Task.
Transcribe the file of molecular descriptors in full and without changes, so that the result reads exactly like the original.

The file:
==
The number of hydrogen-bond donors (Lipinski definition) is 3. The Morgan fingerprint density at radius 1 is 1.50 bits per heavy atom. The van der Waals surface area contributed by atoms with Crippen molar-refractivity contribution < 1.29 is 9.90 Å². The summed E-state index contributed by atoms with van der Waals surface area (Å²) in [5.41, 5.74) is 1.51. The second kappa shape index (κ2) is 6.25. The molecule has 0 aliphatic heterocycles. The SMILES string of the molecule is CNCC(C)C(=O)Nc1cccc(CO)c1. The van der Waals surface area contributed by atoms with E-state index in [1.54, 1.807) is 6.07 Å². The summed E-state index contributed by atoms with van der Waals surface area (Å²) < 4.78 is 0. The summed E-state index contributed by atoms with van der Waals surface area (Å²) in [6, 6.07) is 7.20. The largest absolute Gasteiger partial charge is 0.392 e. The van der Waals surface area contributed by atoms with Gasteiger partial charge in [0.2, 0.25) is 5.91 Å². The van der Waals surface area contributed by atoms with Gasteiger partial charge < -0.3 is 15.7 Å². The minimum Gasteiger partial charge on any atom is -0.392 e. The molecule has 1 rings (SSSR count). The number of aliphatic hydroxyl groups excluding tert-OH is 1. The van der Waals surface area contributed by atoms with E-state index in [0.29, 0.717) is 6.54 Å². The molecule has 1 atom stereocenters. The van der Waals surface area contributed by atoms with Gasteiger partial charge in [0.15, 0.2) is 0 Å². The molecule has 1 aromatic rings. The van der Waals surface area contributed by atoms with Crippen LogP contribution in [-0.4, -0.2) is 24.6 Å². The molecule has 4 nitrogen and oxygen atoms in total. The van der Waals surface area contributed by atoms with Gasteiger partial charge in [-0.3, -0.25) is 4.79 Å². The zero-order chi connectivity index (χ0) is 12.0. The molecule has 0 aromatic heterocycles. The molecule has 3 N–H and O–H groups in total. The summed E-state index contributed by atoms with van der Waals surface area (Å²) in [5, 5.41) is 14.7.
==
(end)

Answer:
The number of hydrogen-bond donors (Lipinski definition) is 3. The Morgan fingerprint density at radius 1 is 1.50 bits per heavy atom. The van der Waals surface area contributed by atoms with Crippen molar-refractivity contribution < 1.29 is 9.90 Å². The summed E-state index contributed by atoms with van der Waals surface area (Å²) in [5.41, 5.74) is 1.51. The second kappa shape index (κ2) is 6.25. The molecule has 0 aliphatic heterocycles. The SMILES string of the molecule is CNCC(C)C(=O)Nc1cccc(CO)c1. The van der Waals surface area contributed by atoms with E-state index in [1.54, 1.807) is 6.07 Å². The summed E-state index contributed by atoms with van der Waals surface area (Å²) < 4.78 is 0. The summed E-state index contributed by atoms with van der Waals surface area (Å²) in [6, 6.07) is 7.20. The largest absolute Gasteiger partial charge is 0.392 e. The van der Waals surface area contributed by atoms with Gasteiger partial charge in [0.2, 0.25) is 5.91 Å². The van der Waals surface area contributed by atoms with Gasteiger partial charge < -0.3 is 15.7 Å². The minimum Gasteiger partial charge on any atom is -0.392 e. The molecule has 1 rings (SSSR count). The number of aliphatic hydroxyl groups excluding tert-OH is 1. The van der Waals surface area contributed by atoms with E-state index in [0.29, 0.717) is 6.54 Å². The molecule has 1 atom stereocenters. The van der Waals surface area contributed by atoms with Gasteiger partial charge in [0.15, 0.2) is 0 Å². The molecule has 1 aromatic rings. The van der Waals surface area contributed by atoms with Crippen LogP contribution in [-0.4, -0.2) is 24.6 Å². The molecule has 4 nitrogen and oxygen atoms in total. The van der Waals surface area contributed by atoms with Gasteiger partial charge in [-0.3, -0.25) is 4.79 Å². The zero-order chi connectivity index (χ0) is 12.0. The molecule has 0 aromatic heterocycles. The molecule has 3 N–H and O–H groups in total. The summed E-state index contributed by atoms with van der Waals surface area (Å²) in [5, 5.41) is 14.7.